Java Reference
In-Depth Information
• Field, method, and class access control modifiers must be respected.
• No unsafe casts (e.g., attempts to convert an int to a pointer).
• All branch instructions are to legal points within the same method.
Of fundamental importance is the approach to memory, and pointers. In assembly
and C/C++, integers and pointers are interchangeable, so an integer can be used as a
memory address. We can write it in assembly like this:
R e l e c t i o n
mov eax , [ STAT ] ; Move 4 bytes from addr STAT into eax
The lowest level of the Java security architecture involves the design of the Java Vir‐
tual Machine and the bytecodes it executes. The JVM does not allow any kind of
direct access to individual memory addresses of the underlying system, which pre‐
vents Java code from interfering with the native hardware and operating system.
These intentional restrictions on the JVM are reflected in the Java language itself,
which does not support pointers or pointer arithmetic.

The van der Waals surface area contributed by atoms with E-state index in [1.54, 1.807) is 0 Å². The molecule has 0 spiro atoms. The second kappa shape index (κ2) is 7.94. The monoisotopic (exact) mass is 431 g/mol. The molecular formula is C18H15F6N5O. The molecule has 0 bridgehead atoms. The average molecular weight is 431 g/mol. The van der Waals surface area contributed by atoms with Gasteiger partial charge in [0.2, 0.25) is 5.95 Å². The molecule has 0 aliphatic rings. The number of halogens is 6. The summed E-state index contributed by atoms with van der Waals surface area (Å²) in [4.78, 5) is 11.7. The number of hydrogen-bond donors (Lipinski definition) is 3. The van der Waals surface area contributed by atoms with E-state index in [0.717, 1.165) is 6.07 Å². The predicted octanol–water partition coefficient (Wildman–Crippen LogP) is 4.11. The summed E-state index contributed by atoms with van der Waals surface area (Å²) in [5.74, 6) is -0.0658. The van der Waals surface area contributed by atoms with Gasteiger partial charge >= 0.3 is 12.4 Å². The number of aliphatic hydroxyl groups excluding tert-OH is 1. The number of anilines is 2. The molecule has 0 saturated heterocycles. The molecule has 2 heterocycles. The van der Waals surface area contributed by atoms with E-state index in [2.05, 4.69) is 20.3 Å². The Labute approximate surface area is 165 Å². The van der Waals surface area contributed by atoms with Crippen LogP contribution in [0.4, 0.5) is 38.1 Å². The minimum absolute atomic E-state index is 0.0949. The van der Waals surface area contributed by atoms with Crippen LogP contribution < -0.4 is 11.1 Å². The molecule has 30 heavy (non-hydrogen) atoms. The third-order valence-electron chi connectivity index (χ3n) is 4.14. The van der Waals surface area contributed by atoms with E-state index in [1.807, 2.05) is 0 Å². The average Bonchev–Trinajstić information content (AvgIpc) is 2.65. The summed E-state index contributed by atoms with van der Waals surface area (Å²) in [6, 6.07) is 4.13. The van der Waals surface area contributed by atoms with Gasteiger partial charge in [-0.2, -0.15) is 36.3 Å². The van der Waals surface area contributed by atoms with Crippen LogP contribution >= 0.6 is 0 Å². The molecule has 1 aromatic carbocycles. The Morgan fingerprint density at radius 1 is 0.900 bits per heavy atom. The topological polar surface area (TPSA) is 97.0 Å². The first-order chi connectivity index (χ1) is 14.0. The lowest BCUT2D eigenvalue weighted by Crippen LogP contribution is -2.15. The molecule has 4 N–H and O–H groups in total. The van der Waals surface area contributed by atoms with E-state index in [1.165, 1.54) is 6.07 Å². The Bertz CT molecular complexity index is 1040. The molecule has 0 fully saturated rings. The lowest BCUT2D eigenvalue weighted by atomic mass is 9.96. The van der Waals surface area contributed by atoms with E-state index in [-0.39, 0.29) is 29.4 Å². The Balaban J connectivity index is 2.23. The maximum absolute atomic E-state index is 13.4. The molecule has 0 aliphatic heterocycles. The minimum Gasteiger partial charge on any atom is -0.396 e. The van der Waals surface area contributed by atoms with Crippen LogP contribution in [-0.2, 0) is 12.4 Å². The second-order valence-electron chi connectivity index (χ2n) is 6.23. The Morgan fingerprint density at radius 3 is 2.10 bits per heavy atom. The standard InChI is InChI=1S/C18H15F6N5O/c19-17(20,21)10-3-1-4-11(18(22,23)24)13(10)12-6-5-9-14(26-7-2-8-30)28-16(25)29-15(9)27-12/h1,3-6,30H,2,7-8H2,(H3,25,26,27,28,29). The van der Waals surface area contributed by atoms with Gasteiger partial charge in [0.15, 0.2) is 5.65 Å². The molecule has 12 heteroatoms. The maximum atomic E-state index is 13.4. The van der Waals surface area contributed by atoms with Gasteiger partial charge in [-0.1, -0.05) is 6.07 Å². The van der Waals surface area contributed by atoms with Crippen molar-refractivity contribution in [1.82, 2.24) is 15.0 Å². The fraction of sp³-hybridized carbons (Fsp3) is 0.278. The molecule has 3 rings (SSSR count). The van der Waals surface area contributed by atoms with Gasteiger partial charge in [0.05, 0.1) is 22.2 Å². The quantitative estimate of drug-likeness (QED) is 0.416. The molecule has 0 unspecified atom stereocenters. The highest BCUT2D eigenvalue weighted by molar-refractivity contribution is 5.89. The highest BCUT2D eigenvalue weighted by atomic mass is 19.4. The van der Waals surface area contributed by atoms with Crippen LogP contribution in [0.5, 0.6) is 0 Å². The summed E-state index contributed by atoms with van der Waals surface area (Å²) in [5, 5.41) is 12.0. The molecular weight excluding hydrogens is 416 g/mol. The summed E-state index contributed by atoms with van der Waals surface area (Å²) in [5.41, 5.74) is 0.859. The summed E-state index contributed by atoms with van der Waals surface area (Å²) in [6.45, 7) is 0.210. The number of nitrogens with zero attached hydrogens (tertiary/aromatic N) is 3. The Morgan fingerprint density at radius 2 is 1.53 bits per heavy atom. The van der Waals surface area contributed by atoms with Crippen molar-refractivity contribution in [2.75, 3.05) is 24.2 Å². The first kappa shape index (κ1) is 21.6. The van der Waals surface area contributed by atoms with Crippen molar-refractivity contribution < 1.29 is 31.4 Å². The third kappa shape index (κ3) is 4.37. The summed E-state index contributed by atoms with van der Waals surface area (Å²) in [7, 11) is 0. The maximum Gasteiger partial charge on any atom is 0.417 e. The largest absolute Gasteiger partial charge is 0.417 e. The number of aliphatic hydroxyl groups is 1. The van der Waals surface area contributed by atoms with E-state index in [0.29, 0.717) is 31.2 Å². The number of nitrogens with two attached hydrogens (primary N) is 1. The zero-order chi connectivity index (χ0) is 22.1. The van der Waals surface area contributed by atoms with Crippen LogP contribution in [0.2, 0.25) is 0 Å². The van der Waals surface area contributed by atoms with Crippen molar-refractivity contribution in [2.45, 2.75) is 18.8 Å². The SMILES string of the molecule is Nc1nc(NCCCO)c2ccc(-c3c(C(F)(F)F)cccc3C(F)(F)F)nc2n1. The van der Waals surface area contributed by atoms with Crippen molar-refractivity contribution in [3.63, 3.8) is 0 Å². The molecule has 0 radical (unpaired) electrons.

Neither the language nor the JVM allow an integer to be cast to an object reference
or vice versa, and there is no way whatsoever to obtain an object's address in mem‐
ory. Without capabilities like these, malicious code simply cannot gain a foothold.
Recall from Chapter 2 that Java has two types of values—primitives and object refer‐
ences. Theses are the only things that can be put into variables. Note that “object
contents” cannot be put into variables. Java has no equivalent of C's struct and
always has pass-by-value semantics. For reference types, what is passed is a copy of
the reference—which is a value.
References are represented in the JVM as pointers—but they are not directly manip‐
ulated by the bytecode. In fact, bytecode does not have opcodes for “access memory
at location X.”
Instead, all we can do is access fields and methods—bytecode cannot call an arbi‐
trary memory location. This means that the JVM always knows the difference
between code and data. In turn, this prevents a whole class of stack overflow and
other attacks.
Applied Classloading
To apply knowledge of classloading, it's important to fully understand
java.lang.ClassLoader .
This is an abstract class that is fully functional and has no abstract methods. The
abstract modifier exists only to ensure that users must subclass ClassLoader if
they want to make use of it.
In addition to the aforementioned defineClass() method, we can load classes via a
public loadClass() method. This is commonly used by the URLClassLoader sub‐
class, that can load classes from a URL or file path.
We can use URLClassLoader to load classes from the local disk like this:
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